In the session on actual vehicle projects, it was great to hear speakers discussing many different aspects of their projects: the technical design, passenger experience, market expectations, sponsorship, and others. It would be even better if all the projects described were going ahead. What is ridiculous is that the total cost of building vehicles would be a tiny fraction of what space agencies spend on projects with little or no economic value…and it would lead to symposia with ten times the size, with wide media coverage, corporate sponsorship, and so on. It's time that governments actually made some effort to fulfill their stated policy to develop commercial space activities.

The presentation on Astrium's "Spacejet" showed the difficulty that mainstream aerospace companies have in this pioneering field. Estimating that you need to spend 1 billion Euros in order to get started puts you in a bind from the outset: how are you going to earn 2 billion Euros in profits? 1/2 million profit per flight for 4,000 flights would add 125,000 Euros per ticket for four passengers. This would kill any possibility of cutting prices, and strains the credibility of any such market forecast.

Another aerospace major, Dassault, presented its conceptual vehicle "VSH" to be air-launched from an airliner. The presenter was less than confident either that the project would go ahead or that it could be profitable. Inevitably, what EADS decides to do will have great influence on their own plans. The project will be presented in more detail at the 2008 IAF Congress in Glasgow.

Rocketplane's presentation described how they've solved their final design issues, and now have a very promising vehicle and offering: now they just need the money to finish it off.

There was also a presentation including X-Cor's minimum-cost "Lynx" sub-orbital vehicle. This vehicle should fly to 61 km altitude at a substantially lower cost than other projects. In view of the extreme difficulty of raising money for aerospace development work, this may well be a wise strategy.

Among many other items of interest, consecutive presentations about proposed European spaceports in Curacao (a Dutch holiday island in the Caribbean) and Kiruna (northern Sweden) were useful in reminding listeners how varied the tourism industry is. It's not just cocktails on the beach…pre- and post-space activities includes skiing, midnight sun, Aurora-watching and "Ice Hotels," and many other offerings.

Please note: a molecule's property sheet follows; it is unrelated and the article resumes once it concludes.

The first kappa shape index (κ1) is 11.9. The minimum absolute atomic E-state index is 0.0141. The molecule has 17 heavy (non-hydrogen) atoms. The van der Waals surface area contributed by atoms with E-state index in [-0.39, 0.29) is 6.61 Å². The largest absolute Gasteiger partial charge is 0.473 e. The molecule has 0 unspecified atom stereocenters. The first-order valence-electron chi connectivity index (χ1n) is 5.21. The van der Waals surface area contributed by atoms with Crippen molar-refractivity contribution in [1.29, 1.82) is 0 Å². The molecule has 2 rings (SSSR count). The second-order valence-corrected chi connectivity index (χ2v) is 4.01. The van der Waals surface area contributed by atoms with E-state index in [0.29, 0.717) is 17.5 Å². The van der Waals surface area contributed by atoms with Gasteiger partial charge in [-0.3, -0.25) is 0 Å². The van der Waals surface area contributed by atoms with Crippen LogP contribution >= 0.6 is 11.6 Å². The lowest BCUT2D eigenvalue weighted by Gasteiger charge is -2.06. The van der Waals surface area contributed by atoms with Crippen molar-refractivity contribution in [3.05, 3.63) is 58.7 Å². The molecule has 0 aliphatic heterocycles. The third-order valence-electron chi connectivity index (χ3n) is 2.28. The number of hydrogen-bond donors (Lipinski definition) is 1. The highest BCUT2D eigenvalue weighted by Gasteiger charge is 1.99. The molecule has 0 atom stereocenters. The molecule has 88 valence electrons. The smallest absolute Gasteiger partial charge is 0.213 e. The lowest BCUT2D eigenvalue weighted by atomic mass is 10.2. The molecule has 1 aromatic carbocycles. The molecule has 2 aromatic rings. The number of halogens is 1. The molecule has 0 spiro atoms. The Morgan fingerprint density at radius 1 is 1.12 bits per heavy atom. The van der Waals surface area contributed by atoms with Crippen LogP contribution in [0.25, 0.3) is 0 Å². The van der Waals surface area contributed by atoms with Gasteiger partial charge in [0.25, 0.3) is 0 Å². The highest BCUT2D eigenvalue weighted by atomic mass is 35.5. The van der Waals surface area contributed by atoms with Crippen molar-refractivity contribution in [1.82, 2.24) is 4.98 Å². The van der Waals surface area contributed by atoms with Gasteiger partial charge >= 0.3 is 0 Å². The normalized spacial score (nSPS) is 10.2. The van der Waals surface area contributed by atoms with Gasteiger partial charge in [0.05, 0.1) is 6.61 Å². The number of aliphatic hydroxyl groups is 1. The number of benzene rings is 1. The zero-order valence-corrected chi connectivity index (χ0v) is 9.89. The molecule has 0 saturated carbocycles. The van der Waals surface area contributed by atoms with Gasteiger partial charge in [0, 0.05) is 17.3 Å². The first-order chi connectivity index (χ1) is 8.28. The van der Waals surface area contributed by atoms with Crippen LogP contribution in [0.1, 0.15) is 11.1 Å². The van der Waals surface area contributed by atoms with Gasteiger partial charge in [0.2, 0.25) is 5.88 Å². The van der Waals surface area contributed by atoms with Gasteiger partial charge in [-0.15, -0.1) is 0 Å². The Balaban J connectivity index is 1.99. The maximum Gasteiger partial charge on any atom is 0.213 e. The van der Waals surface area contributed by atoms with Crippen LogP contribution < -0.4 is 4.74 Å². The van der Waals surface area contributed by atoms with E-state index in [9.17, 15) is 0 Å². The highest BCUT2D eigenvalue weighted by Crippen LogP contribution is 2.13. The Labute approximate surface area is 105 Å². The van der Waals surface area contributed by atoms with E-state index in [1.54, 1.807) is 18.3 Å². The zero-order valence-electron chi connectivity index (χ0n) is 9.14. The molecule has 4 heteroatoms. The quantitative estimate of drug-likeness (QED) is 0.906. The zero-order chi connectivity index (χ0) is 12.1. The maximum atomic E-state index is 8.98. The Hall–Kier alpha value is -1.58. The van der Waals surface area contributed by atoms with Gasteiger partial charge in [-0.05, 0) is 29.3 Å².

Overall, about one third of the presentations concerned legal or regulatory issues which, on the one hand, shows that the subject is getting taken more seriously. But on the other hand, if the lack of resources for vehicle and spaceport development continue, there will be a danger of laws being made before the practitioners are there to speak for the industry. However, since the lawyers themselves spoke of "the mutual ignorance of space and aviation lawyers," they have plenty of work to do.

There was also a presentation reminding the audience that you cannot draw up a realistic business plan for sub-orbital space tourism which earns a venture-capital rate-of-return -- without a partial grant from some source, be it government or "angel investors."
This fits with Space Future's argument that governments should provide support in appropriate forms to this industry, due to the numerous benefits that society will obtain as a whole as governments have supported numerous other industries, including giving $1 trillion (!) to the development of expendable rockets, satellites, and space stations.

Finally, it was encouraging to hear the announcement that there will be a second symposium, probably in 2010. With luck, despite the lack of public support, the second symposium should have the start of fare-paying passenger flights to celebrate.

The papers and presentations from the Symposium are to be made available on a DVD in the near future. Please contact the IAA for details.
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Patrick Collins 8 July 2008